Margaret Sanger wrote: “The most merciful thing that the large family does to one of its infant members is to kill it,” She said many things like this, which you can read here.
She said this particular statement in the 1920, just two years after World War I. She died in Arizona in 1966, but Planned Parenthood became the vehicle to push her ideas on American society. These ideas ranged all the way from the extermination of people groups, and the infirm.
Her life spanned two world wars, and she died in the middle of the war with Vietnam. On November 11, we remember many of these soldiers who fought over seas while she was fighting in North America. There are challenges when it comes to the morality of foreign intervention in certain cases, but we can still have a high regard for our soldiers who died to defend the peace of our country. There are a lot more things that we can say about the morality of Sanger’s ideals. But what she defended and fought for hits us in the gut a lot harder when we realize that this is an aspect of the “freedom” we are giving thanks for on Remembrance day.
This should bring us to tears.
Abortion has snuffed out millions of little lives, the most helpless lives out there. These babies have been burnt, ripped apart limb from limb, they have had their brains pulled out of their little heads with hospital scissors. And we think we are free?
Dostoevsky’s Underground Man writes:
“I am a sick man… I am a spiteful man. I am an unpleasant man. I think my liver is diseased. However, I don’t know beans about my disease, and I am not sure what is bothering me. I don’t treat it and never have, though I respect medicine and doctors. Besides, I am extremely superstitious, let’s say sufficiently so to respect medicine. (I am educated enough not to be superstitious, but I am.) No, I refuse to treat it out of spite. You probably will not understand that. Well, but I understand it. Of course I can’t explain to you just whom I am annoying in this case by my spite. I am perfectly well aware that I cannot “get even” with the doctors by not consulting them. I know better than anyone that I thereby injure only myself and no one else. But still, if I don’t treat it, its is out of spite. My liver is bad, well then– let it get even worse!”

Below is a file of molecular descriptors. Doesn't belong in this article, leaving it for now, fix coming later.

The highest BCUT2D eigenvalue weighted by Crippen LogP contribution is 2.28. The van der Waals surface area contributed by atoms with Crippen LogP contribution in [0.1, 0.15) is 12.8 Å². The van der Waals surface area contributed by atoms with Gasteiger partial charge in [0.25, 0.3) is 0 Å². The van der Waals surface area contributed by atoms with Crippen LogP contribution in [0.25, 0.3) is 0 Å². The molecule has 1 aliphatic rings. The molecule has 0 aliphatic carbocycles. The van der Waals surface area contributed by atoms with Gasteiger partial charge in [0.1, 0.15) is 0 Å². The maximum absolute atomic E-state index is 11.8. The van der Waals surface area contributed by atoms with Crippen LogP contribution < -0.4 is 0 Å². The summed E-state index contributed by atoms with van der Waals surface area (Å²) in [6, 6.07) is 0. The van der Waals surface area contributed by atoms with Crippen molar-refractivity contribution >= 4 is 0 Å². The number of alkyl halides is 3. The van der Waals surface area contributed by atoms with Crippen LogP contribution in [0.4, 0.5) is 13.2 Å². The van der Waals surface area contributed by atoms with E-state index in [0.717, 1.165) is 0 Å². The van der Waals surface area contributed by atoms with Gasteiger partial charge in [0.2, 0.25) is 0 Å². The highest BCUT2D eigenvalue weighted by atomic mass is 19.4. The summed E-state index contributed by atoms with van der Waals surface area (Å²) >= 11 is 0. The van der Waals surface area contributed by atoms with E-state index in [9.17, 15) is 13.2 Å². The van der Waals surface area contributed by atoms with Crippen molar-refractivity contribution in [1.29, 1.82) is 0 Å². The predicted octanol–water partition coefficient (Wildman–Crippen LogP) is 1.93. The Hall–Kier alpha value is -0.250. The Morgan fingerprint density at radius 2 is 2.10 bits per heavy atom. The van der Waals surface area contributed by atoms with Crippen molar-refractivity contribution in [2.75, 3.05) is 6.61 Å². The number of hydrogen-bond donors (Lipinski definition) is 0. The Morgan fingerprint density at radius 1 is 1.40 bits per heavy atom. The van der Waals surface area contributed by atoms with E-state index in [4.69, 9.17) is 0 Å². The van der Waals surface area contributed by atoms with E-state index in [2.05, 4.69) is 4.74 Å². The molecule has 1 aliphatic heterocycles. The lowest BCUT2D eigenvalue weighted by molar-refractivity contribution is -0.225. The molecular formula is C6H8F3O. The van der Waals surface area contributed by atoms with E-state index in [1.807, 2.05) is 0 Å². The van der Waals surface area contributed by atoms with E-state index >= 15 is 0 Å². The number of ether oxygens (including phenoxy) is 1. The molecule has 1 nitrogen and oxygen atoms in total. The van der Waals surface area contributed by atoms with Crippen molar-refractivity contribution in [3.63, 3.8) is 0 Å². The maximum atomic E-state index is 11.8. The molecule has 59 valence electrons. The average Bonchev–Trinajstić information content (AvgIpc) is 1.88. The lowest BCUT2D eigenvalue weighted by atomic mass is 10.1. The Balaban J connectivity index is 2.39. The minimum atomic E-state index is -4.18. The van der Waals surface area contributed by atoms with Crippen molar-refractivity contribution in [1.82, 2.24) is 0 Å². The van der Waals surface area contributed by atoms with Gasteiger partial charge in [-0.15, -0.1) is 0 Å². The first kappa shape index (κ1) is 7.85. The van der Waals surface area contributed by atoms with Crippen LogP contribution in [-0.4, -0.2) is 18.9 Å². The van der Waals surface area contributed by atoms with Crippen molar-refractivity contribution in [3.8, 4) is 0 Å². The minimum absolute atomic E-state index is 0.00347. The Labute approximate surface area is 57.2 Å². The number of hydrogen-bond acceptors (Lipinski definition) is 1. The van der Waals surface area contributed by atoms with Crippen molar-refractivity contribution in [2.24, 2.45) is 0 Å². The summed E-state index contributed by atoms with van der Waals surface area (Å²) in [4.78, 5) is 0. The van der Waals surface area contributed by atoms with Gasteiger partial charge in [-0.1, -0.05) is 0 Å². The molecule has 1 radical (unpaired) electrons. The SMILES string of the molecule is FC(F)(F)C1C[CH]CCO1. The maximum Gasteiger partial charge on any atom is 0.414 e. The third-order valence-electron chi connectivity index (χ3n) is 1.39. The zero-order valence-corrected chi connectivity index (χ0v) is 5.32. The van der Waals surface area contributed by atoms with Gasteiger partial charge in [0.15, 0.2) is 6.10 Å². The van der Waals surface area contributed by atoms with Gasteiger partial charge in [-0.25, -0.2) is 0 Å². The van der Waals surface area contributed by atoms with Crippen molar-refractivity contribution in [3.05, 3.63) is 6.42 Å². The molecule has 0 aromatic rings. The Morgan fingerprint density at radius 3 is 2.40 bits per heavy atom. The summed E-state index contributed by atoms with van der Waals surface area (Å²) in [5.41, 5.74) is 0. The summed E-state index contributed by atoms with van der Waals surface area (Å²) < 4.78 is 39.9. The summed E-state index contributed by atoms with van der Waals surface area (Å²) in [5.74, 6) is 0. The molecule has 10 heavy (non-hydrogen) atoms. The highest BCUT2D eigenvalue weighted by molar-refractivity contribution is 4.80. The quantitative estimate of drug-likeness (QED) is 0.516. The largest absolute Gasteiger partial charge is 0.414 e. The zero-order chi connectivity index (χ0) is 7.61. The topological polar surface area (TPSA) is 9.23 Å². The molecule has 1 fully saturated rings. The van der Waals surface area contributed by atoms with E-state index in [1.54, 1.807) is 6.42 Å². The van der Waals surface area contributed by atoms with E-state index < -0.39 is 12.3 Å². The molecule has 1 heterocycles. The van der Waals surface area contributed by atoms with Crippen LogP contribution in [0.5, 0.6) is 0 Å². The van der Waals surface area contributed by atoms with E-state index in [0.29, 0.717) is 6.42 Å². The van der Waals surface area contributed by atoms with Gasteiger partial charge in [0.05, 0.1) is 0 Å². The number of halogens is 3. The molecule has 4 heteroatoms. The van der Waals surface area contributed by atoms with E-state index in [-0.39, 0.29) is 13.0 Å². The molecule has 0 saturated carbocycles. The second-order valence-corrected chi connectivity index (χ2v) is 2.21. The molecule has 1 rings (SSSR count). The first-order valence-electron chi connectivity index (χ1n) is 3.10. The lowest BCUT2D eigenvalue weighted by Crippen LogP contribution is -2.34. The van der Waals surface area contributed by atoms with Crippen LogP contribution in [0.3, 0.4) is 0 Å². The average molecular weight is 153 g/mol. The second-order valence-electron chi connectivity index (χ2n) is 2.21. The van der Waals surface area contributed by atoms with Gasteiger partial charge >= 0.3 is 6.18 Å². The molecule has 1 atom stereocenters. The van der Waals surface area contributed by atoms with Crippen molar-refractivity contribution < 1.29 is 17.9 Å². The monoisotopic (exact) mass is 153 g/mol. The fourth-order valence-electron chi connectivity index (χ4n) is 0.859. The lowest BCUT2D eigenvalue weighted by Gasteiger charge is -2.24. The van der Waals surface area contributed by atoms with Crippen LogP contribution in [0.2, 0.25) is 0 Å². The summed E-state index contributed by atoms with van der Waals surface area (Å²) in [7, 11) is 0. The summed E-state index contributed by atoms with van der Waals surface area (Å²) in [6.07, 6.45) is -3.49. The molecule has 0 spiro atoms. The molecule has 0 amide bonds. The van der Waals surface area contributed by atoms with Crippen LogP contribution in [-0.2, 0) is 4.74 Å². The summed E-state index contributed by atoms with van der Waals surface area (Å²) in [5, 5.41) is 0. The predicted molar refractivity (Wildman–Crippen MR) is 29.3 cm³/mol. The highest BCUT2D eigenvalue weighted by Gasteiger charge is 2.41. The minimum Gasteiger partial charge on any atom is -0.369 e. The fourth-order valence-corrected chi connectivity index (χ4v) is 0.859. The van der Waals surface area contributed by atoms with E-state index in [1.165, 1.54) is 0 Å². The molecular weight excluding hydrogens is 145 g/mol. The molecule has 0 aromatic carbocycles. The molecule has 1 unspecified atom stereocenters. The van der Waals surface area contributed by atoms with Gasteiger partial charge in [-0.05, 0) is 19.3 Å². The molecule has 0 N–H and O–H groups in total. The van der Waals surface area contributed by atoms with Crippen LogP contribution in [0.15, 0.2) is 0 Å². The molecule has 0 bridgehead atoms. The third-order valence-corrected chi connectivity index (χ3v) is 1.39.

We call it science, but it is murder. We think we have kept our clinics sterile, but the blood is seeping out into the public square. Our stethoscopes are positioned nicely and our hospital gowns are pretty and white, but our hearts are filthy. We are diseased, and yet we speak blithely and comfortably about some fantasy of freedom.
There is a war being waged at home.
It is a war being waged for the hearts of men and women. We’ve had enough of formulaic lines and nonsense about being free when we are captivated by the lies of pseudo-science telling us that the fetus isn’t a living being, that there are multiple genders, and that it is OK to kill an older person the minute that he/she has a hard time communicating. We are a culture of death, and nice words about soldiers sparing our freedom doesn’t change any of that.
But Jesus can change that. We can pursue those headed to death. He died so that we can rise to new life, so that we can be appalled by the massacres around us, so that we can tell that young man and young woman in the church that even though she has a baby in her womb, they can change their ways and live to the glory of God in true freedom and joy. So that we can come alongside the broken-hearted young lady who has murdered her baby, and show her the love of Jesus Christ.
The message of Jesus’ death and resurrection has always been a message of hope for a dying world. And so when we see our hypocrisy we can return to Him. When we see the stains of sin in the Church of Jesus Christ, we can return to Him, and pray for His Spirit to bring times of refreshing. And we can pray that this stream of living water would flow out of the church for the world to taste and be refreshed and join us on the highway to Zion.
Come, let us return to the Lord!